After months of rumors, the Chiquita company is moving its cargo business back to Gulfport, Mississippi, nearly two years after its heralded return to New Orleans.
Chiquita Brands International, one of the world’s largest banana and fruit shippers, called New Orleans home for more than seven decades before leaving for Gulfport in the 1970s.
“We are pleased to return our port operations to Gulfport, where our Chiquita ripening and distribution facilities are located,” Chiquita President and CEO Andrew Biles said in a statement released July 6 by the Port of Gulfport. “We believe that Gulfport is optimally situated to service our customers most efficiently with both north and southbound vessel services.”
Port leaders and Louisiana officials have scrambled since early May to persuade the North Carolina-based company to stay. Chiquita’s departure could cost upward of 350 jobs and hundreds of millions of dollars of projected economic activity that were expected to flow through the New Orleans port over the next decade.
An economic impact study by LSU in 2014 forecast that Chiquita’s return to New Orleans would lead to about 270 to 350 permanent jobs in the city and an economic impact of $373 million to $485 million over 10 years.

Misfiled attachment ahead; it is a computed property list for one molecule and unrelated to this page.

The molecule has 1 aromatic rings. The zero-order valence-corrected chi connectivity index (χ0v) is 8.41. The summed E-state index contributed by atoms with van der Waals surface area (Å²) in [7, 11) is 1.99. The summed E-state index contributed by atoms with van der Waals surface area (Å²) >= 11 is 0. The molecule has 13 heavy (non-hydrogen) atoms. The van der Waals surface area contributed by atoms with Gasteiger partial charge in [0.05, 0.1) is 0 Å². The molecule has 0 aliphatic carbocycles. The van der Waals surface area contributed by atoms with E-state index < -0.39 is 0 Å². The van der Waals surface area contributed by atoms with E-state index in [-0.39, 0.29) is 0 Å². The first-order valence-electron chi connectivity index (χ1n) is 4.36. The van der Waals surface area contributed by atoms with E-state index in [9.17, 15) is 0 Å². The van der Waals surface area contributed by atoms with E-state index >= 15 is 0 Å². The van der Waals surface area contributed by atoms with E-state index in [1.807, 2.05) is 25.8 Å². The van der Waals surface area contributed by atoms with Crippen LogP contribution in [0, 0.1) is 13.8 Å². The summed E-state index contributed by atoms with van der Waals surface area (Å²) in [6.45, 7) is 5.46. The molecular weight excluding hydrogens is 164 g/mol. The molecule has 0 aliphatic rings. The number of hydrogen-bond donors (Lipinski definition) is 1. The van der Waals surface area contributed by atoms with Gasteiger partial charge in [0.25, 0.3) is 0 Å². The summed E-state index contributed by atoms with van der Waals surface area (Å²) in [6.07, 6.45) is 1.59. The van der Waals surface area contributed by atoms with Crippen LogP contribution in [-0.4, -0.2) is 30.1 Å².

Chiquita’s latest about-face didn’t come without warning. Despite moving its cargo business back to New Orleans in 2014, Chiquita later decided against moving its banana ripening business from Gulfport to New Orleans, which was part of the original deal, blaming congestion at the local port.
Chiquita’s lease in Gulfport is 40 years, according to Mississippi port officials, who expect to begin receiving Chiquita containers by mid-July.
“Chiquita’s return demonstrates the ‘Port of the Future,’ or the Port of Gulfport, is the right fit for companies with international shipping needs,” Mississippi Gov. Phil Bryant said in the statement. “It also reinforces the fact Mississippi has a business environment that helps companies maintain their competitive edge in today’s demanding economy.”
To land the project, the Louisiana Economic Development agency offered Chiquita a performance-based deal that provided the company with $11.3 million to help cover its costs. The money was to be paid over a decade and tied to the number of container units moved. The state also put up $2.2 million to invest in a port-owned distribution and ripening facility that would be leased to Chiquita. Though the ripening business stayed in Gulfport, port officials have said about half of that money was spent.
The port offered $2 million for infrastructure upgrades and rehabilitation work at a freight warehouse, but that money has not been used.